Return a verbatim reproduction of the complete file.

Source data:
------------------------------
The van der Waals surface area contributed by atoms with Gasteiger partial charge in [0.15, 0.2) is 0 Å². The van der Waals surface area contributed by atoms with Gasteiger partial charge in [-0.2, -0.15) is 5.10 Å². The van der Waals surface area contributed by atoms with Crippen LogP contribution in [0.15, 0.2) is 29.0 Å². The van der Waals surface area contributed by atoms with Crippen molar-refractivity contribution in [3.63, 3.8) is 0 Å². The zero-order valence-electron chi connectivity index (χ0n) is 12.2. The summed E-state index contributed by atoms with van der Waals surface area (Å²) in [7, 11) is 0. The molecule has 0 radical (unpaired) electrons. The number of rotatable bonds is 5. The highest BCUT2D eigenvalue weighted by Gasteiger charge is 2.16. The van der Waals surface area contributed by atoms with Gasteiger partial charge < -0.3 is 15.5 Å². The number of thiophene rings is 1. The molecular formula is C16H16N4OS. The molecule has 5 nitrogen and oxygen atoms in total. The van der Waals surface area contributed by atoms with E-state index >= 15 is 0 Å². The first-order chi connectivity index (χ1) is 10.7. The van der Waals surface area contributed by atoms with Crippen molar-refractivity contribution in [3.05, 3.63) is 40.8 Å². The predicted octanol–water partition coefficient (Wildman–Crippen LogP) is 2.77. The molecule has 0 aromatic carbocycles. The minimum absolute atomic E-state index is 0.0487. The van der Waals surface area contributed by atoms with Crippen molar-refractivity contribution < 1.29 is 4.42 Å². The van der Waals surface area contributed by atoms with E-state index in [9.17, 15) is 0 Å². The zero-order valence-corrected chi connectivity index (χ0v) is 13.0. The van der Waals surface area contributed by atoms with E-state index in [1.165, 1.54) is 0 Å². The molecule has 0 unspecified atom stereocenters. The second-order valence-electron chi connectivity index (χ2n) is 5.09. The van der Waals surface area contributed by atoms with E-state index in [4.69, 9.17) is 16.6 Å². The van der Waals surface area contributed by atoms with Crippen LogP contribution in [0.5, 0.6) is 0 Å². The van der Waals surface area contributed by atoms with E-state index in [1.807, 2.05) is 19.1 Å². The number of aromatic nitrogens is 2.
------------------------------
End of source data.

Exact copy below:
The van der Waals surface area contributed by atoms with Gasteiger partial charge in [0.15, 0.2) is 0 Å². The van der Waals surface area contributed by atoms with Gasteiger partial charge in [-0.2, -0.15) is 5.10 Å². The van der Waals surface area contributed by atoms with Crippen LogP contribution in [0.15, 0.2) is 29.0 Å². The van der Waals surface area contributed by atoms with Crippen molar-refractivity contribution in [3.63, 3.8) is 0 Å². The zero-order valence-electron chi connectivity index (χ0n) is 12.2. The summed E-state index contributed by atoms with van der Waals surface area (Å²) in [7, 11) is 0. The molecule has 0 radical (unpaired) electrons. The number of rotatable bonds is 5. The highest BCUT2D eigenvalue weighted by Gasteiger charge is 2.16. The van der Waals surface area contributed by atoms with Gasteiger partial charge < -0.3 is 15.5 Å². The number of thiophene rings is 1. The molecular formula is C16H16N4OS. The molecule has 5 nitrogen and oxygen atoms in total. The van der Waals surface area contributed by atoms with E-state index >= 15 is 0 Å². The first-order chi connectivity index (χ1) is 10.7. The van der Waals surface area contributed by atoms with Crippen molar-refractivity contribution in [3.05, 3.63) is 40.8 Å². The predicted octanol–water partition coefficient (Wildman–Crippen LogP) is 2.77. The molecule has 0 aromatic carbocycles. The minimum absolute atomic E-state index is 0.0487. The van der Waals surface area contributed by atoms with Crippen molar-refractivity contribution < 1.29 is 4.42 Å². The van der Waals surface area contributed by atoms with E-state index in [9.17, 15) is 0 Å². The zero-order valence-corrected chi connectivity index (χ0v) is 13.0. The van der Waals surface area contributed by atoms with E-state index in [1.165, 1.54) is 0 Å². The molecule has 0 unspecified atom stereocenters. The second-order valence-electron chi connectivity index (χ2n) is 5.09. The van der Waals surface area contributed by atoms with E-state index in [4.69, 9.17) is 16.6 Å². The van der Waals surface area contributed by atoms with Crippen LogP contribution in [0.5, 0.6) is 0 Å². The van der Waals surface area contributed by atoms with E-state index in [1.807, 2.05) is 19.1 Å². The number of aromatic nitrogens is 2.